Early origins of urbanisation
Early origins of urbanisation
Began as monastic settlements that evolved into towns.
Derives from English "tun".
Ceremonial-centre-origin of urbanism (Sjoberg).
folk-urban continuum (Wheatley).
A physically distinctive entity w/ relatively large population & redistributive functions.
Settlements whose functions & inhabitants exhibit traits (cultural, religious, administrative or ceremonial) that are sufficiently different from rural settlements.
What is urban?
A city settlement whose inhabitants live primarily for commerce & trade opposed to agriculture (Weber).
Requires 10 characteristics based on foreign trade & non-food producers as well as population densities (Childe).
Pre-industrial urban centres (where humans & animals ≠ machines provide energy (Sjoberg).
Requires high pop. density, non-agr. specialisms & literary elite.
Butlin was 1st to apply Wheatley's "ceremonial centres" to Ireland.
Clarke argued: pre-urban core ≠ town.
"Pre-villages" have been 👀 dating C5th-C10th.
Pre-village = territory that sometimes produced nucleation/ often synonymous w/ military nucleation.
= Monastic towns which developed urban characteristics.
Associated w/ social organisation & hierarchical structures.
Gaelic of pre-history were 👀 as rural pastorialists.
Began w/ the Norse?
Described as "villages" by scholars to explain nucleation in Early Middle Ages ("villa" and "vicus").
Originated in the Early Christian Period (400 - 800 AD).
C8th Viking towns (Butlin, 1997).
At end of C10th Viking raiders began to est. permanent harbours (longphorts) & settlements around Irish coast.
Given royal status by the Normans (e.g. Dublin, Cork, Waterford & Limerick).
Norse coastal urban development enhanced dev. of major peripheral nodes of a new central place system based on external trading contacts.
Introduction of the Hiberno-Norse currency cca. 991 (processes of raiding & trading).
Clarke cites this as a "slow drift towards urbanisation" in C10th, which was developed by Chester links.
Only by the C11th had the Hiberno-Norse adopted a standard form of town layout."
There is nothing to suggest that there was anything specifically urban about Viking Age Cork in 9th & C10th. It was an insular site w/ urban potential.
= Began as summer grazing ground & represent communal life and exchange of services. Represent a transhumance village.
Nucleated clachans (raths & souterrains).
Reflect class-based system of early-Celtic
Nucleated upland site in co. Antrim dated cca. 500 AD.
Criticised by Proudfoot.
Criticised by Edwards (rejects that they were nucleated sites
= Place-names of townlands which are an administrative framework dating back to Medieval Period.
Equivalent to English town.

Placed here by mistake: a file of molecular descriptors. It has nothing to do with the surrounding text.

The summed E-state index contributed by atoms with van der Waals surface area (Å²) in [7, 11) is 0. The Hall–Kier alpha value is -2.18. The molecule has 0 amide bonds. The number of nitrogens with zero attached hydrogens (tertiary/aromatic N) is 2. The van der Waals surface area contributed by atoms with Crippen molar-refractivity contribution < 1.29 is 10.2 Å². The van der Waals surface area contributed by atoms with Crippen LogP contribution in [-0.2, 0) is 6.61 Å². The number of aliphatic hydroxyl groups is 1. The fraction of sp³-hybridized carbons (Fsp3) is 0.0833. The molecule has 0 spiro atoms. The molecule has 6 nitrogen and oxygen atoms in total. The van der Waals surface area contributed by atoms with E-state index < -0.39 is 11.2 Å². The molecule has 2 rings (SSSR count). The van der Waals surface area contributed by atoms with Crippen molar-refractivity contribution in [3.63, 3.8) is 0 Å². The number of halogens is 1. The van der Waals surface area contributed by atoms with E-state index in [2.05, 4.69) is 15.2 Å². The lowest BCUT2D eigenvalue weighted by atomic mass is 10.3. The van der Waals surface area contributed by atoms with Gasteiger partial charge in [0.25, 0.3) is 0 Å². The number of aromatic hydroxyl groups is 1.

Associated w/ coming of the Normans.
Based on primary evidence ; Irish bailas were replaced by tuns (English terminology) following colonisation.
Problematic - baile meant "a piece of ground" until the C14th were it transformed into "small house clusters."
Traditional 👀 favours a Norman origin prefaced by small no. of Viking settlements. - Linked to the 👀 of Gaelic-Irish as wildlings.
Chadwick: discounts the existence of early-Medieval Irish towns or communal life.
Rural pre-Norman Gaelic community (≈ Balkans) before introduction of towns by colonists.
= Secondary urban generation resulting from primary diffusion of urban form and organisation.
More recent revisionism highlights the importance of proto-urban sites that have acted as a foci for later urban settlements.
What is "urban?"
Considerable debate over the origins of urbanisation in Ireland.
Began in early Christian Ireland w/ the development of society & the development of Christianity (monastic centres).
This was a result of the evolution of Bronze Age and even Neolithic structures.
Urbanisation began with the Vikings cca. 795.
Thesis: while monastic centres do present a clear example of proto-urbanisation, these origins can be traced back to the Bronze and Iron Age, perhaps even as early as the Neolithic.
Pre-villages (European context)
Pre-villages (Irish context)
Ceremonial centres (Butlin & Wheatley)
what is "urban"
Early Christian period origin (Butlin).
C5th monastic, pre-village settlements.
Churches which acted as focal points for small rural communities (Swan.)
simple small enclosed burial grounds ≠ evidence of monastic landscapes.
Domnach = early C5th churches sited in mag.
Originated w/ arrival of St. Patrick 7 arrival of the 1st gen. 12 territorial sees.
See was based on Roman civitas & by the C5th related to main kingdoms.
2nd gen monastic expansion in C7th. The largest of these monastic settlements 👀 as quasi-urban (est. pop of 2000) e.g. Kells & Glendalough.
Circular enclosure w/ a church, library & scriptorium.
Some were continued & others abandoned.
NB continuation is importance for proto-urbanisation!
Filled an urban function & acted as a foci for Norman urban development (Armagh, Downpatrick, Kells & Cashel).
Armagh hill-top: dated (radiocarbon) to 290 AD & became a town of importance: 1) 996 raid, 2) 1090 fire, 3) 1112 & 1166 arsons.
= e.g. of settlement continuity & a monastic town.
Mostly Iron Age but some Neotlithic sites.
Raftery rejects the possibility that these ever achieved town status. BUT what is a town?